Tuesday, January 18, 2011

Very Easy To Navigate Around This Whole Bunch Of Stupid

Netflix Is Abandoning DVDs, Customers Who Prefer DVDs

"When Netflix started up more than 10 years ago, its sales pitch was pretty simple: Hey, subscribe to us, and we'll mail you DVDs that you can then mail back to us without worrying about any late fees. But as the rental market moves toward online and on-demand models, Netflix's iconic red envelopes may eventually become as antiquated as VHS tapes. Beefing up their streaming business, Netflix has predicted that in about two years their economics will be geared more toward their "Watch Instantly" service than through physical discs. For that to happen, Netflix will have to nudge their DVD-loyal customers to the new platform. And on Monday, the company learned just how hard that may be.
In a seemingly innocent 109-word blog post, Netflix director of product management Jamie Odell announced, "We're removing the 'Add to DVD Queue' option from streaming devices," suggesting that it was being done so that the company "can concentrate on offering you the titles that are available to watch instantly." Granted, the Netflix website still allows DVD queue updating, but this post, dropped on the morning of Martin Luther King, Jr. Day, created an
immediate firestorm of comments -- most of them very, very angry."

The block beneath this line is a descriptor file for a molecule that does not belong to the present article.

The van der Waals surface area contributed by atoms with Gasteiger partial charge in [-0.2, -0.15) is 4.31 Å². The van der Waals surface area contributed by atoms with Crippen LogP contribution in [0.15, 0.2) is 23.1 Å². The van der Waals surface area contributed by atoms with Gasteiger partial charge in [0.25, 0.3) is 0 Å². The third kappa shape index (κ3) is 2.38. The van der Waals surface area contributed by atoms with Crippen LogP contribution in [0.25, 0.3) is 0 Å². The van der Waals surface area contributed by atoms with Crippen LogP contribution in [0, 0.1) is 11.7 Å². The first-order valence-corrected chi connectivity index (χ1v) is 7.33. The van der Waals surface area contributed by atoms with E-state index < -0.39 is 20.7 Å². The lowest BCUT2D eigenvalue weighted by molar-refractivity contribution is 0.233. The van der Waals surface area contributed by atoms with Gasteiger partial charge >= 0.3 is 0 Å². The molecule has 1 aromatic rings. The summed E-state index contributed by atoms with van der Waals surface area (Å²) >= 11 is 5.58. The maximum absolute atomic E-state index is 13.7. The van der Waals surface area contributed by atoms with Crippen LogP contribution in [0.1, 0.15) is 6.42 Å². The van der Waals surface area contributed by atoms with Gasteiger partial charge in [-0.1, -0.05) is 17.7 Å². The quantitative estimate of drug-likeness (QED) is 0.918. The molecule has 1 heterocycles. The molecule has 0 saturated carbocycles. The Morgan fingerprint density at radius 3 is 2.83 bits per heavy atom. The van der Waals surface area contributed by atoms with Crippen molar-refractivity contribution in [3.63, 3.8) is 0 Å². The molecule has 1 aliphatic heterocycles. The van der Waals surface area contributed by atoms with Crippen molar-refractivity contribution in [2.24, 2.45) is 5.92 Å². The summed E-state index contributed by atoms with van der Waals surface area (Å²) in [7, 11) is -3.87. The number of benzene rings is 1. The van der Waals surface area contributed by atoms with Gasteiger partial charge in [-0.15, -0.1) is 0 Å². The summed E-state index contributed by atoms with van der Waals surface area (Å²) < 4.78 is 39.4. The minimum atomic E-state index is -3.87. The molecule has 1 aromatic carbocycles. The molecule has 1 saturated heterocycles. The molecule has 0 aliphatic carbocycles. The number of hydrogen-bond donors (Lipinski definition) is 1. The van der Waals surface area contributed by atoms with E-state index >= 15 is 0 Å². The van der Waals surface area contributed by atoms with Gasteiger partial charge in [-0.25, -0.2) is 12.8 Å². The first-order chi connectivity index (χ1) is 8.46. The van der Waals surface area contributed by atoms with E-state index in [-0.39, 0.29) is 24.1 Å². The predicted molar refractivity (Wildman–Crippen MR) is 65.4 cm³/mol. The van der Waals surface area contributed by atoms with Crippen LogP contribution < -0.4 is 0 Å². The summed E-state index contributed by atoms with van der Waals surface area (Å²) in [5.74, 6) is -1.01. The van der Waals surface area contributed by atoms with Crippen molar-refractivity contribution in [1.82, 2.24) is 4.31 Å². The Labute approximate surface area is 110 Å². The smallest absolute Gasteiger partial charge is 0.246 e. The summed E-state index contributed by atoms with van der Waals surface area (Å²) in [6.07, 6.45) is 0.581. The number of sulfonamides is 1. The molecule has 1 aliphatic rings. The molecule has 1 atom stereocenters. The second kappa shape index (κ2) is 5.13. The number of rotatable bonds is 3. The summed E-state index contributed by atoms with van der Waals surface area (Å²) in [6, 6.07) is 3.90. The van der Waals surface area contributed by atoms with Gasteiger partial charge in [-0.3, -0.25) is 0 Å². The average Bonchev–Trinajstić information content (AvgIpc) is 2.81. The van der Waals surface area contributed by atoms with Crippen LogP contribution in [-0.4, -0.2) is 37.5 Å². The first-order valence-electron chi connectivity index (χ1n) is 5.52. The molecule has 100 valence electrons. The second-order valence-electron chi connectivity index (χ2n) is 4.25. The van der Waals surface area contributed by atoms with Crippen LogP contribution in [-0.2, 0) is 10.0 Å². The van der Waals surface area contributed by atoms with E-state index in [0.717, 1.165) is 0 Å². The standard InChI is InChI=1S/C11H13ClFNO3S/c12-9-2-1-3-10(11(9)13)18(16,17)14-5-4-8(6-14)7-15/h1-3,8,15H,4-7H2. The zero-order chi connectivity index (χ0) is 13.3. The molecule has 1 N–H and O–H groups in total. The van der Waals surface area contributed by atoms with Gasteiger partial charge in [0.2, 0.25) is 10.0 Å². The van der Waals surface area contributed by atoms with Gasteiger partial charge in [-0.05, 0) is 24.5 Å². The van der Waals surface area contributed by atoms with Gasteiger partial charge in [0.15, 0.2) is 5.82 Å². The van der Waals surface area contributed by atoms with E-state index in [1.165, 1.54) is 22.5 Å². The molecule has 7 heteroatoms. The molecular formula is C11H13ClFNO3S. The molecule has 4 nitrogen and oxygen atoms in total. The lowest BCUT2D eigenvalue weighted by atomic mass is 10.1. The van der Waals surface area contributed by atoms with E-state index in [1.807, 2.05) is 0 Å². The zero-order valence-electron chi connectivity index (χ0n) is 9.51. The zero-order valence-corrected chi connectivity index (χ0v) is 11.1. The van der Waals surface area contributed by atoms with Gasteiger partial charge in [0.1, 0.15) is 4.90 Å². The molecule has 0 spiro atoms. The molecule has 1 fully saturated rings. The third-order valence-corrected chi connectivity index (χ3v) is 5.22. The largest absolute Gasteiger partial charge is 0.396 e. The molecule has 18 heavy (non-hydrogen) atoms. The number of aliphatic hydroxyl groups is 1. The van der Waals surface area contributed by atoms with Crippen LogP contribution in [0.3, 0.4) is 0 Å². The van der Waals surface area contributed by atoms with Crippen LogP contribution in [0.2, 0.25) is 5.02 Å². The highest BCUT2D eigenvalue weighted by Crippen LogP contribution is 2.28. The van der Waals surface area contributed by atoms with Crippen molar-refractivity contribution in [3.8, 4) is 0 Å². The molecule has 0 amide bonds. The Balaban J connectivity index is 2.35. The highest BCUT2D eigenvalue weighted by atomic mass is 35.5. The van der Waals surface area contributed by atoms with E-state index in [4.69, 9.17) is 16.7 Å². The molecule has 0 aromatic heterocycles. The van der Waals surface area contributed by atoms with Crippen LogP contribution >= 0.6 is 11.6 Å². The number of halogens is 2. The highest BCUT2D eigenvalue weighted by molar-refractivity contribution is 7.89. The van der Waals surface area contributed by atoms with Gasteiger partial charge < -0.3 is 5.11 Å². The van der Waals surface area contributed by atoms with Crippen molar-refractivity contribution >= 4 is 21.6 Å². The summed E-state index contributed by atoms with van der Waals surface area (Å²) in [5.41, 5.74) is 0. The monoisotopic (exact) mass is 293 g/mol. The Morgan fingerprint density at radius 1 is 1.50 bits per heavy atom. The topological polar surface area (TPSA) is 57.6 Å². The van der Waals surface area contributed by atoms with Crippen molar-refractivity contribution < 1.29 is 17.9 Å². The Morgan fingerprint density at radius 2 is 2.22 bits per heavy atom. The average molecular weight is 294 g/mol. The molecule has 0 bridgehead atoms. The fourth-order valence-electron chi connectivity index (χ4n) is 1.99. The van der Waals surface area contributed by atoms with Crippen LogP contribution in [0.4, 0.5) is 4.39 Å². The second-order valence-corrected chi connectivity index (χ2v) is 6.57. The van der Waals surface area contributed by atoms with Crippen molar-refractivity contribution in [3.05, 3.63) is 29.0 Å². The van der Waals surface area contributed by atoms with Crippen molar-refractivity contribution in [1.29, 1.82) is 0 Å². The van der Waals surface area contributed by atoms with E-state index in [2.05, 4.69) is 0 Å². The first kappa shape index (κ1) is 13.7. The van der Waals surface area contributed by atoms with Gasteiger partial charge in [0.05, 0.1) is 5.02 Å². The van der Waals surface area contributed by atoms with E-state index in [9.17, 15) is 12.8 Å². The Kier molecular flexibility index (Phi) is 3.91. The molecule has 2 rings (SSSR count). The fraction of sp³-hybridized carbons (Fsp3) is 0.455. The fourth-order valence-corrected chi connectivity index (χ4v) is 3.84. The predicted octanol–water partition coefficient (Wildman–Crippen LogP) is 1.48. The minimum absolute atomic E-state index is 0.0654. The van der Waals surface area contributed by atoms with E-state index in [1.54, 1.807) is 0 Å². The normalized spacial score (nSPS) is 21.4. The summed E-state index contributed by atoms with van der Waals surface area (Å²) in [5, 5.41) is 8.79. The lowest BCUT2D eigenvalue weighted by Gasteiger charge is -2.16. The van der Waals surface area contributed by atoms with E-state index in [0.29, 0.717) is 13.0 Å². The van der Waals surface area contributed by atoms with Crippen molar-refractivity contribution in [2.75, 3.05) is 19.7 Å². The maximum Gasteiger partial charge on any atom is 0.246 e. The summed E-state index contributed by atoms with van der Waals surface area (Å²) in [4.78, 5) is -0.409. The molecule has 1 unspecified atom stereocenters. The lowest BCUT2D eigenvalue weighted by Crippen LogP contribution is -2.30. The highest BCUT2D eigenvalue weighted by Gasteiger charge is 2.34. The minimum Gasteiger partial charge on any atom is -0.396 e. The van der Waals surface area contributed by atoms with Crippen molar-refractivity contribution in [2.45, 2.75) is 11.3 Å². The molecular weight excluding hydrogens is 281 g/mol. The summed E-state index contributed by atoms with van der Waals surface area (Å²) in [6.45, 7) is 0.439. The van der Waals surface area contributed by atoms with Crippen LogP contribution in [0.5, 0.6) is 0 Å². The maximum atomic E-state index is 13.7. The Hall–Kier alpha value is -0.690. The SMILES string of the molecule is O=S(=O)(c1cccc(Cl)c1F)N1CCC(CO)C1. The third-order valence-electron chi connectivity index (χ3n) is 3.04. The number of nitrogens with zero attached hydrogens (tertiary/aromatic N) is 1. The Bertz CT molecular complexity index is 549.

I used Netflix for a few years, and Blockbuster too, getting disks in the mail. It was fine, and wifey and I enjoyed the ability to watch a giant boatload of movies at our leisure on a big screen TV. The selections were much better than what was available at the local rental stores. Arcane titles could be found. The prices were great.
That was then, and it's all different now.
You can download and watch just about any movie in existence for free now without going through an intermediary, much the same as being able to talk to jeebus without seeing a minister or priest. It's very, very easy. I have hundreds of movies downloaded - so many that I'm going to buy an external drive to move them to.
All you have to do is download a DivX player and associated software and go to any number of movie data dumps to see every movie that has ever been filmed for free. Just make sure you download the player from the DivX site rather than a proxy site to make sure you get the real deal.
Also make sure the movies you download are in english if that's the language you want.


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